The other day I was walking the dog behind Trader Joe’s and I passed a shady alcove bordering the alley, in the center of which was a large tree. I peeked into the bushes, and saw a grocery bag. I thought this looked like a private place for a homeless person to rest, but just at that moment I glimpsed a pair of shoes, then bruised legs in camouflage pants standing behind the tree, inside the tree, as if they were hoping not to be seen, trying to blend in with the shrubs. I could hear the owner of this pair of legs trying desperately not to breathe. Was it a homeless person, or just someone who was trying to go to the bathroom in the bushes?

As I passed by, I shouted out: “God Bless you.” I kept walking, and then circled back. Realizing that I was holding in my hand two sticks of string cheese, I went back to the bush and offered it to the person hiding in the trees. “Would you like a piece of cheese? It’s wrapped in plastic, it has its own wrapper.” A woman’s voice rang out, “No, no thank you.” Then, the voice said: “You are so sweet.” I could see she was wearing glasses and had dark hair.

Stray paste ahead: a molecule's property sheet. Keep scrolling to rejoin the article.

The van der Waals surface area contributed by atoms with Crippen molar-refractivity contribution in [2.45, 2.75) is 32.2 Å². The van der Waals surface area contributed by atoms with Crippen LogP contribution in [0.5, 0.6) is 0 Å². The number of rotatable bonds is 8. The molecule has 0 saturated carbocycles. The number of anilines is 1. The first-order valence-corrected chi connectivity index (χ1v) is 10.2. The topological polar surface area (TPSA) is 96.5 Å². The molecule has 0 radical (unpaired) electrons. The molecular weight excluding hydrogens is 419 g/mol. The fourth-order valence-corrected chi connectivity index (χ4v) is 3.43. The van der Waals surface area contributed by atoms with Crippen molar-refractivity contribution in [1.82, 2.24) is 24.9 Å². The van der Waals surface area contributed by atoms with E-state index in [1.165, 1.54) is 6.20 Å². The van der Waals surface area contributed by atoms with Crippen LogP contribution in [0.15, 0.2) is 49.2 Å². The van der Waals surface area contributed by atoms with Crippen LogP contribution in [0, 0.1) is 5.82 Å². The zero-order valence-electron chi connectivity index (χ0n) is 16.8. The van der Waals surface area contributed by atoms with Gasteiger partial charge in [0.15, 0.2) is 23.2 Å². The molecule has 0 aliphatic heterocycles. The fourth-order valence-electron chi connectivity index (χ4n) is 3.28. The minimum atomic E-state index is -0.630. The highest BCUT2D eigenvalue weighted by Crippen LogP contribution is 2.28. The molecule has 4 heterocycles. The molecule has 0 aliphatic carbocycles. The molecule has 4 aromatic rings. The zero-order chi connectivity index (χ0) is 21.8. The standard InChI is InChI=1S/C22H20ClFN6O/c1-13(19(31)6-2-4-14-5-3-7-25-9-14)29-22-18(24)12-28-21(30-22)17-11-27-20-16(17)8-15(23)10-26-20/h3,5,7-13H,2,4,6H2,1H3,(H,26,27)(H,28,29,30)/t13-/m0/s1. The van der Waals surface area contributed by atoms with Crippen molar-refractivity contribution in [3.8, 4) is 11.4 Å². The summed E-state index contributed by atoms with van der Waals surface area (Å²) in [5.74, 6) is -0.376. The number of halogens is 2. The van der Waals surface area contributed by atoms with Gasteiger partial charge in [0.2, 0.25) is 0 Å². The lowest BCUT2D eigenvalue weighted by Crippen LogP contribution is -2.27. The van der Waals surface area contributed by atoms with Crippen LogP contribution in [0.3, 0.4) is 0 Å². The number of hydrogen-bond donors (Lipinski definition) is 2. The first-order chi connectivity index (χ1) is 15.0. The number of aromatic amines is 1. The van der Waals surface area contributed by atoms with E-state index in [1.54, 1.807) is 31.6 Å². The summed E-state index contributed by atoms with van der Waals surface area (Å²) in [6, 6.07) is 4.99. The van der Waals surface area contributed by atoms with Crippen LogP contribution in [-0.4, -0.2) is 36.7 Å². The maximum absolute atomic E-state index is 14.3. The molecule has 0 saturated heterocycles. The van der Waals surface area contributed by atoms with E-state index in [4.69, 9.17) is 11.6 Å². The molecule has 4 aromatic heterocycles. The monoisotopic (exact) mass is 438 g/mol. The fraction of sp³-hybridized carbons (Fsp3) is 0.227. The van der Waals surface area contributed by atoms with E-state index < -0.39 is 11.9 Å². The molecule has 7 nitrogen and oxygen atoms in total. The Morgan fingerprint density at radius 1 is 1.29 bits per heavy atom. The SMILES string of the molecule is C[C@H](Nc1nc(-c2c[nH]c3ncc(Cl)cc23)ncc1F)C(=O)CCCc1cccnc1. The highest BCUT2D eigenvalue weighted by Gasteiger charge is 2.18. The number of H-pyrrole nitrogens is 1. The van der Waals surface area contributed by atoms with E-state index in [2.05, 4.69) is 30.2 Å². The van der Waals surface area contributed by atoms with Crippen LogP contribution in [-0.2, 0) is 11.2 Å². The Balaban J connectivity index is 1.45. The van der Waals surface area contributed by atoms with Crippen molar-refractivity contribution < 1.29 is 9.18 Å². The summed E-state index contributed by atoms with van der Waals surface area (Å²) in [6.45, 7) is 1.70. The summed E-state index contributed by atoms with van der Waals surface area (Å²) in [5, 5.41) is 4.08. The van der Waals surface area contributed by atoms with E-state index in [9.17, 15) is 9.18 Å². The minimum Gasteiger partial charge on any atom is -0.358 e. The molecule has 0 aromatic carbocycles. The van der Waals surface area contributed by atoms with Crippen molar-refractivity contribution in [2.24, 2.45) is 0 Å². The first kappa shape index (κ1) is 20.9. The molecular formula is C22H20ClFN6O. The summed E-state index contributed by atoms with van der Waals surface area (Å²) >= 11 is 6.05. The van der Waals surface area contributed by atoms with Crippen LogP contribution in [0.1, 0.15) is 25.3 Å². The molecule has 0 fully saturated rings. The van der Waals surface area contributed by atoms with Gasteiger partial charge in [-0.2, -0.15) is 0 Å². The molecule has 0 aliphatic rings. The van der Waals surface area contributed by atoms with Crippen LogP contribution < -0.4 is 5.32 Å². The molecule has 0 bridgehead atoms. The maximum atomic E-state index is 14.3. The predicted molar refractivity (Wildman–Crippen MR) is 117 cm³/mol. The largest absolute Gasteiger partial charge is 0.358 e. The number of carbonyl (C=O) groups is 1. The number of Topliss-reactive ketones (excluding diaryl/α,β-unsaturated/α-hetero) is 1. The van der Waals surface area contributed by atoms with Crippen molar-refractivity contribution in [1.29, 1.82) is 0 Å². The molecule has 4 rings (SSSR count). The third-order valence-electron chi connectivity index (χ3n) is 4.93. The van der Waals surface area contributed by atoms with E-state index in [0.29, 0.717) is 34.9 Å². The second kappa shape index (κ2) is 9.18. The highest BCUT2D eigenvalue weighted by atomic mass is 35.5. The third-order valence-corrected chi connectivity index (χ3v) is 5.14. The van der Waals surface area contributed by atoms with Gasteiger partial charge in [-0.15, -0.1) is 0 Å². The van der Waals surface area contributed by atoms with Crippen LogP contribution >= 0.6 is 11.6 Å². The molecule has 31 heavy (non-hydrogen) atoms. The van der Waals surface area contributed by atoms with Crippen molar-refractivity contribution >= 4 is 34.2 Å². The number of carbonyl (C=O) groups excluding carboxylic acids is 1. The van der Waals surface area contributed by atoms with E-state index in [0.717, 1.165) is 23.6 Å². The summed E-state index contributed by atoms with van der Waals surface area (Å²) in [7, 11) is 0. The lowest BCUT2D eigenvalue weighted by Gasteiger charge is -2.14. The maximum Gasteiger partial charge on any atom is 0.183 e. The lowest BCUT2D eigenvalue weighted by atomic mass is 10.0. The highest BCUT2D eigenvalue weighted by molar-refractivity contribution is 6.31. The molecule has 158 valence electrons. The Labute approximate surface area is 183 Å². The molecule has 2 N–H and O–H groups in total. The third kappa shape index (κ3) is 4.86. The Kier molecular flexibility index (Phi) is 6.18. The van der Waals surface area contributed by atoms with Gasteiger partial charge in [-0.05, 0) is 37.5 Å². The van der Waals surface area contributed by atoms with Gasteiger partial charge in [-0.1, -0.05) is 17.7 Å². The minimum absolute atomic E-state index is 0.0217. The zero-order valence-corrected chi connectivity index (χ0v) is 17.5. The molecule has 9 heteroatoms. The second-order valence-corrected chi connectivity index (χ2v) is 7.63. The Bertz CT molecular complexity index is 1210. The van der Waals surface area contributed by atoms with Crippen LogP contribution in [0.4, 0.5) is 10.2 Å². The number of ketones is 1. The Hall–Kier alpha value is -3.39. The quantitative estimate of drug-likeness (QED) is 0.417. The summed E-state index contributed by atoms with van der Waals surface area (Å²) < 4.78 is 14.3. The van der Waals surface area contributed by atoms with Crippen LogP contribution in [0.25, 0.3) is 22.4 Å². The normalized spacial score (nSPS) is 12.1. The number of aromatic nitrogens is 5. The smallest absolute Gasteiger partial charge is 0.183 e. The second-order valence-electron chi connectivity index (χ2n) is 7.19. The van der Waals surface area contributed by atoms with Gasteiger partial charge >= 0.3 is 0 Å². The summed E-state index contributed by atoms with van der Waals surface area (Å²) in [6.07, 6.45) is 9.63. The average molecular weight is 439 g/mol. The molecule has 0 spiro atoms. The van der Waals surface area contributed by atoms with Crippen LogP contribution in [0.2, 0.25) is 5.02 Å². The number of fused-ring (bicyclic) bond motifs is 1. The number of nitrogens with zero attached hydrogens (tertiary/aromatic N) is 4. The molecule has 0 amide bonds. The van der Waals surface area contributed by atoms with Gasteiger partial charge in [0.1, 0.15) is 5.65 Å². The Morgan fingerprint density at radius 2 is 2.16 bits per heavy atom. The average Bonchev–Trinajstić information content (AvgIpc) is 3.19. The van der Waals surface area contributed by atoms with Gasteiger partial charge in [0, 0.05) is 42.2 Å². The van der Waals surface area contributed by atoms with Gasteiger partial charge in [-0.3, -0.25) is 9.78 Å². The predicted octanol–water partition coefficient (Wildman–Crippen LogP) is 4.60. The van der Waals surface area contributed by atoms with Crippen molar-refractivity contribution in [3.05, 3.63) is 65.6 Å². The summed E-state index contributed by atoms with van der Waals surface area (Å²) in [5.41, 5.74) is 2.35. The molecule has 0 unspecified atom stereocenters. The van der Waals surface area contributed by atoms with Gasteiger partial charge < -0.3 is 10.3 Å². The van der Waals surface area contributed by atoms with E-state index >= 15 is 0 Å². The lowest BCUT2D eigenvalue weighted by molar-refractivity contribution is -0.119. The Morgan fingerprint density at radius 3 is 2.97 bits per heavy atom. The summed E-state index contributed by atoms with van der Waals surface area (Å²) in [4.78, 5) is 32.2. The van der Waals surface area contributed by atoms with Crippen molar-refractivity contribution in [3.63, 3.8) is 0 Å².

I walked away and said, “You are sweet too.”
Then I started crying… again. The same way I cried for our troops dying needlessly in Iraq, or during the Breslan school massacre in Chechnya, or on Sunday when our minister at church talked to us about the homeless people and how desperately sad they are. It has been dawning on me more and more how truly tragic it is to be homeless — and especially to be a homeless child. It is hard to even say this, but there are over one million homeless children in America.